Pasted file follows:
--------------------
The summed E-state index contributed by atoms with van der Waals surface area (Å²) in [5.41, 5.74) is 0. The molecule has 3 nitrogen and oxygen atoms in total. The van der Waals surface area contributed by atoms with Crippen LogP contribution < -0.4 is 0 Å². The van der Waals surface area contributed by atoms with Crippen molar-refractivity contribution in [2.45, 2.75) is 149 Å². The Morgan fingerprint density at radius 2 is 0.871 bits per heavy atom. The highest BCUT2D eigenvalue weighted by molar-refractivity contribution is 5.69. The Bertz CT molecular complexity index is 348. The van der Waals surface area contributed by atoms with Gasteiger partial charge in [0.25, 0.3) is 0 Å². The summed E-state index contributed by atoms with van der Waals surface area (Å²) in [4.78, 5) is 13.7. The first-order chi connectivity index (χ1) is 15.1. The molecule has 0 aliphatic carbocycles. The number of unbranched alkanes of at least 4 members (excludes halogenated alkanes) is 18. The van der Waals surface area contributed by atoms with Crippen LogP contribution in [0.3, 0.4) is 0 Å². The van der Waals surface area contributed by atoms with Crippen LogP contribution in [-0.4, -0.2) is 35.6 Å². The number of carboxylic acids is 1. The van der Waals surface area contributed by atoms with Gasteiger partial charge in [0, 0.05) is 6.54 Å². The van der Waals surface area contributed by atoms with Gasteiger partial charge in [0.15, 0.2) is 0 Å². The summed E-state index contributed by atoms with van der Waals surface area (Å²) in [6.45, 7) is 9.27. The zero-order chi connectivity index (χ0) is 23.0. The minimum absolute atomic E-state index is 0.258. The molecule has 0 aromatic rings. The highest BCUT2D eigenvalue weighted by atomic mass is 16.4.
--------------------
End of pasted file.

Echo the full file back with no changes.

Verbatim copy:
The summed E-state index contributed by atoms with van der Waals surface area (Å²) in [5.41, 5.74) is 0. The molecule has 3 nitrogen and oxygen atoms in total. The van der Waals surface area contributed by atoms with Crippen LogP contribution < -0.4 is 0 Å². The van der Waals surface area contributed by atoms with Crippen molar-refractivity contribution in [2.45, 2.75) is 149 Å². The Morgan fingerprint density at radius 2 is 0.871 bits per heavy atom. The highest BCUT2D eigenvalue weighted by molar-refractivity contribution is 5.69. The Bertz CT molecular complexity index is 348. The van der Waals surface area contributed by atoms with Gasteiger partial charge in [0.25, 0.3) is 0 Å². The summed E-state index contributed by atoms with van der Waals surface area (Å²) in [4.78, 5) is 13.7. The first-order chi connectivity index (χ1) is 15.1. The molecule has 0 aliphatic carbocycles. The number of unbranched alkanes of at least 4 members (excludes halogenated alkanes) is 18. The van der Waals surface area contributed by atoms with Crippen LogP contribution in [0.3, 0.4) is 0 Å². The van der Waals surface area contributed by atoms with Crippen LogP contribution in [-0.4, -0.2) is 35.6 Å². The number of carboxylic acids is 1. The van der Waals surface area contributed by atoms with Gasteiger partial charge in [0, 0.05) is 6.54 Å². The van der Waals surface area contributed by atoms with Gasteiger partial charge in [0.15, 0.2) is 0 Å². The summed E-state index contributed by atoms with van der Waals surface area (Å²) in [6.45, 7) is 9.27. The zero-order chi connectivity index (χ0) is 23.0. The minimum absolute atomic E-state index is 0.258. The molecule has 0 aromatic rings. The highest BCUT2D eigenvalue weighted by atomic mass is 16.4.